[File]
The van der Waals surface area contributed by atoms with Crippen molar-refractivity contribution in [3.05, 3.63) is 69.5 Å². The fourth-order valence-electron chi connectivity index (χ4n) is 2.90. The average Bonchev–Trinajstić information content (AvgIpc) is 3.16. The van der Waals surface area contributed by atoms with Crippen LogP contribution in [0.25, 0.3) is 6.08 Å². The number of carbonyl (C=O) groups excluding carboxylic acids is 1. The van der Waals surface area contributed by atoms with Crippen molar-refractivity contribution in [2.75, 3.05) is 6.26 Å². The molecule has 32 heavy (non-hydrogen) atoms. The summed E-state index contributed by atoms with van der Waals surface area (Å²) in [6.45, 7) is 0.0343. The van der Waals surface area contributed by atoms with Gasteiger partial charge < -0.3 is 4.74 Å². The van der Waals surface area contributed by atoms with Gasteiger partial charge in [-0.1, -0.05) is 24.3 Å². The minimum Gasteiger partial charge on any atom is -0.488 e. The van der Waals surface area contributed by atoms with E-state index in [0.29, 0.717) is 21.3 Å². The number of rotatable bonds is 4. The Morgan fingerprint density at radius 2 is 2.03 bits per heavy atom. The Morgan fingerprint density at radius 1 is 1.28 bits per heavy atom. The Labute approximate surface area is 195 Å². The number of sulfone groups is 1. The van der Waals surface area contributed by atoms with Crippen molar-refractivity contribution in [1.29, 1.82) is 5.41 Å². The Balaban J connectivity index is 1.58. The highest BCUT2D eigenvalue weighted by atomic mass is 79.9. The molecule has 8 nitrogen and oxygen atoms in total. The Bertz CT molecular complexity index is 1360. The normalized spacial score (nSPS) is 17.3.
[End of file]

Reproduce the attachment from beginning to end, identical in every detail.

The van der Waals surface area contributed by atoms with Crippen molar-refractivity contribution in [3.05, 3.63) is 69.5 Å². The fourth-order valence-electron chi connectivity index (χ4n) is 2.90. The average Bonchev–Trinajstić information content (AvgIpc) is 3.16. The van der Waals surface area contributed by atoms with Crippen LogP contribution in [0.25, 0.3) is 6.08 Å². The number of carbonyl (C=O) groups excluding carboxylic acids is 1. The van der Waals surface area contributed by atoms with Crippen molar-refractivity contribution in [2.75, 3.05) is 6.26 Å². The molecule has 32 heavy (non-hydrogen) atoms. The summed E-state index contributed by atoms with van der Waals surface area (Å²) in [6.45, 7) is 0.0343. The van der Waals surface area contributed by atoms with Gasteiger partial charge < -0.3 is 4.74 Å². The van der Waals surface area contributed by atoms with Gasteiger partial charge in [-0.1, -0.05) is 24.3 Å². The minimum Gasteiger partial charge on any atom is -0.488 e. The van der Waals surface area contributed by atoms with E-state index in [0.29, 0.717) is 21.3 Å². The number of rotatable bonds is 4. The Morgan fingerprint density at radius 2 is 2.03 bits per heavy atom. The Morgan fingerprint density at radius 1 is 1.28 bits per heavy atom. The Labute approximate surface area is 195 Å². The number of sulfone groups is 1. The van der Waals surface area contributed by atoms with Crippen molar-refractivity contribution in [1.29, 1.82) is 5.41 Å². The Balaban J connectivity index is 1.58. The highest BCUT2D eigenvalue weighted by atomic mass is 79.9. The molecule has 8 nitrogen and oxygen atoms in total. The Bertz CT molecular complexity index is 1360. The normalized spacial score (nSPS) is 17.3.